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Minor

Anthropology students in action.

What is the Anthropology Minor?

The anthropology minor provides students with an informed understanding of the cultural diversity evident in human societies and the concepts by which anthropologists explain cultural dynamics. The program emphasizes a holistic awareness of the relationships of all the parts of social and cultural systems. The program prepares students to understand anthropological methods and theories and to apply them to academic as well as to life experiences.

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    Anthropology Program Goals

    • Students will be able to deal with intellectual problems and engage in critical thinking in a lucid fashion, reflecting logical inquiry and knowledge of pertinent information.
    • Students will possess knowledge and experience of cultural and sub-cultural groups other than their own.
    • Students will achieve an understanding of a spectrum of anthropological sub-divisions and will be knowledgeable in at least two areas.
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    Specific Requirements for the Anthropology Minor

    The minor consists of 21 semester hours of anthropology courses; ANTHR 100 is required, and six hours must be upper division. The rest of the courses may be based upon the student's interest. No grades below C are accepted toward the minor.
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    Outcome Assessment Activities

    The assessment of anthropology students' progress is a continuing process from matriculation to graduation.
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    Student Learning Outcomes

    Upon completion of the Anthropology program, students will:

    • Comprehend intellectual problems and engage in critical thinking that reflects logical inquiry and knowledge of pertinent information.
    • Demonstrate knowledge and experience of cultural and sub-cultural groups other than their own.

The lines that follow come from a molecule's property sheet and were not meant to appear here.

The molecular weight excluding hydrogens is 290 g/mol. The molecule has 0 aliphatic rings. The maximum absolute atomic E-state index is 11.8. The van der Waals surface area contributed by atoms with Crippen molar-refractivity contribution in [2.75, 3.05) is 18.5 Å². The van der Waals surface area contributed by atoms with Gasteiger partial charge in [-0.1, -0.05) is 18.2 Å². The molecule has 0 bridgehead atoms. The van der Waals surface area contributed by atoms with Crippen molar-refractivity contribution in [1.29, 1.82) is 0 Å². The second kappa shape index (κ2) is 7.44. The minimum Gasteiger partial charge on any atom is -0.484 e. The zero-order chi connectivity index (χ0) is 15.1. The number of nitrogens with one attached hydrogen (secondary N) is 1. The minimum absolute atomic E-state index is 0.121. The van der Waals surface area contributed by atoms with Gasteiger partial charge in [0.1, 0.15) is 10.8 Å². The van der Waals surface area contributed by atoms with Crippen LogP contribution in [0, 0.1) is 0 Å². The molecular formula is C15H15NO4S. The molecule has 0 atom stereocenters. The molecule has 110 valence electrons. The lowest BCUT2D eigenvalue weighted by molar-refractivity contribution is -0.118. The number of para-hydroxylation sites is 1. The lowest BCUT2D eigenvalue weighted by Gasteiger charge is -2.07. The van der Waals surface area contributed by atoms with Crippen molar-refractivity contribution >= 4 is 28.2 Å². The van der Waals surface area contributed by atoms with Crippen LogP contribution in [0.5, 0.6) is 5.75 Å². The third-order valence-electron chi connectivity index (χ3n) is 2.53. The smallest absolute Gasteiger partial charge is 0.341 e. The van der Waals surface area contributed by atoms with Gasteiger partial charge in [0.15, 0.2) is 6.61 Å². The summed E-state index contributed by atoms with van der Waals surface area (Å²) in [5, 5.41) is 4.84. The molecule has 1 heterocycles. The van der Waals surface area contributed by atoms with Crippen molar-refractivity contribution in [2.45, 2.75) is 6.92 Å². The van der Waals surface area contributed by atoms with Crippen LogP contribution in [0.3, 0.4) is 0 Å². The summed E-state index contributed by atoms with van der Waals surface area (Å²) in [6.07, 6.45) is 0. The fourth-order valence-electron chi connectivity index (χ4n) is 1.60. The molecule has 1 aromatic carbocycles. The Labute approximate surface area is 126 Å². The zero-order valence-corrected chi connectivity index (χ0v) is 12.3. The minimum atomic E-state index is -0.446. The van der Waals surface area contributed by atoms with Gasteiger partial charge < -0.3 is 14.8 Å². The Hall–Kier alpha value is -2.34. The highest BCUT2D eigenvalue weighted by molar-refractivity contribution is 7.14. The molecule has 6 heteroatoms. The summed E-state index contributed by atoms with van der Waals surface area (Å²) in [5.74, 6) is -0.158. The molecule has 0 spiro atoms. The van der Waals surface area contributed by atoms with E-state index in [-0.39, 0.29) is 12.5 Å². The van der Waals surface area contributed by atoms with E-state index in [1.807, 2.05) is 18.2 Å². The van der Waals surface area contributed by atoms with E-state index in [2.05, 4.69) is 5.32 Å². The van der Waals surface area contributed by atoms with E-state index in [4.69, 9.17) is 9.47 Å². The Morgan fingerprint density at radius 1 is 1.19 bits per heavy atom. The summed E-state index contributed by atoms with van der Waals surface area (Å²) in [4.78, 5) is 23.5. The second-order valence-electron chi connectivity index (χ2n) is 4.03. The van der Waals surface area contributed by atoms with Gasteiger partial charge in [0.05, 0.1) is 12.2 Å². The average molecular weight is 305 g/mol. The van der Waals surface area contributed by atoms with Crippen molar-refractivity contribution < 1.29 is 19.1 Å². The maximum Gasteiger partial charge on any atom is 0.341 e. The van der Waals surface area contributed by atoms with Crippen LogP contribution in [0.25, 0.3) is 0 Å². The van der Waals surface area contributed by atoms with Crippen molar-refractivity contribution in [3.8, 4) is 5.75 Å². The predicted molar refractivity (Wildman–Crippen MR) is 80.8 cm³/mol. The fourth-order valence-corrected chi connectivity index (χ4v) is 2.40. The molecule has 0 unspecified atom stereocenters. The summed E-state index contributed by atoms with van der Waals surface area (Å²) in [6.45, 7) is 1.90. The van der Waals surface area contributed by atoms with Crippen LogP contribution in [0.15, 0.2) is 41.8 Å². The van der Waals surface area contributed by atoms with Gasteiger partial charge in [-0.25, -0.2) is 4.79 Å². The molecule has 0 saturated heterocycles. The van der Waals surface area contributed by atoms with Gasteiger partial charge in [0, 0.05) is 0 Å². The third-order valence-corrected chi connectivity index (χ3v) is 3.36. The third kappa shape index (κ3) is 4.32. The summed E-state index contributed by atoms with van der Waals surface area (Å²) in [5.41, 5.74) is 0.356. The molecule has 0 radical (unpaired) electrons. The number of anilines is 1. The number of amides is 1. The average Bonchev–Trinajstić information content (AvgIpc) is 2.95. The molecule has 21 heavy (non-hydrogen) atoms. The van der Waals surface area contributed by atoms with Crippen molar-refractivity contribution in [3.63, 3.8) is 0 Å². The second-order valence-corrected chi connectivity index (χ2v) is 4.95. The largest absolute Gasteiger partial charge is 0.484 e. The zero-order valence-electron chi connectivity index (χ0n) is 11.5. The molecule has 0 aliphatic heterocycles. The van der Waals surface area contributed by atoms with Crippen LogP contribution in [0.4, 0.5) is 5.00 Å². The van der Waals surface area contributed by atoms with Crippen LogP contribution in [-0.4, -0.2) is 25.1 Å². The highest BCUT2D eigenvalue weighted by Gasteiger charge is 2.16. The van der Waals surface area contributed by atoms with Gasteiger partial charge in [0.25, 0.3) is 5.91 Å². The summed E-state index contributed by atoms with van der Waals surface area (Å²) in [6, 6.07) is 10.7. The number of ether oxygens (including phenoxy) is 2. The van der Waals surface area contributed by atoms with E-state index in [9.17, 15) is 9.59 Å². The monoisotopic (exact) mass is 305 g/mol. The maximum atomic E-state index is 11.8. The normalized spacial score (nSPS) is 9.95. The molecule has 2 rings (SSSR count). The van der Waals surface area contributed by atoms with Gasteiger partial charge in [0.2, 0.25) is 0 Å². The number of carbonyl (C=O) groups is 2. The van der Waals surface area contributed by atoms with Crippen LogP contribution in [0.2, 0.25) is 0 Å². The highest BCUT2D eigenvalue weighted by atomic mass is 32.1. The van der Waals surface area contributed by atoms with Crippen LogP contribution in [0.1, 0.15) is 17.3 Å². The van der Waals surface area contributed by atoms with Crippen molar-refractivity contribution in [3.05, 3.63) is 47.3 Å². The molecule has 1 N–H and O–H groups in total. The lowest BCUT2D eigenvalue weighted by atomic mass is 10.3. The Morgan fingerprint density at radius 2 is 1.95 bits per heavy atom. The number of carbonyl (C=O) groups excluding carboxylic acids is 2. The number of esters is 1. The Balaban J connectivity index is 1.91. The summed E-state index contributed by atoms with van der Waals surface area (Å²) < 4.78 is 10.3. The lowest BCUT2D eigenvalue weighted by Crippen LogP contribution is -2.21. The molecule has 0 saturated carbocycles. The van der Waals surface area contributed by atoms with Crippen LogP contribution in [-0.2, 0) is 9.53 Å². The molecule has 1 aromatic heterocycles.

• Understand a spectrum of anthropological subdivisions and be knowledgeable in at least two areas.
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    College of Humanities and Social Sciences

    719.549.2863

Anthropology Careers

Having a minor in Anthropology allows you enter a variety of careers fields and organizations that embrace the diversity of understanding people and their lives. Jobs in Academic institutions, Corporations, Nonprofit Organizations, Non-Governmental Organizations, Community-based ventures, Federal, State, and Local Government An Anthropology Minor combines with various majors including those in the Social Sciences, Humanities, Health, Business, Management, Tourism, Law, Environment, Mass Communication, and Creative Arts.

Four Fields of Anthropology

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    Biological/physical anthropology

    Concerns the evolution of the human body, mind and behavior through the study of fossils and comparisons with behavior and anatomy of other primate species.
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    Sociocultural anthropology

    Studies the diversity of existing human ways of life, how they work, how they change, and how they interrelate in the modern world.
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    Archaeology

    Examines our past ways of life through the interpretation of material culture, organic remains, written records, and oral traditions.
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    Linguistic anthropology

    Assesses the structure and diversity of language and related human communication systems.
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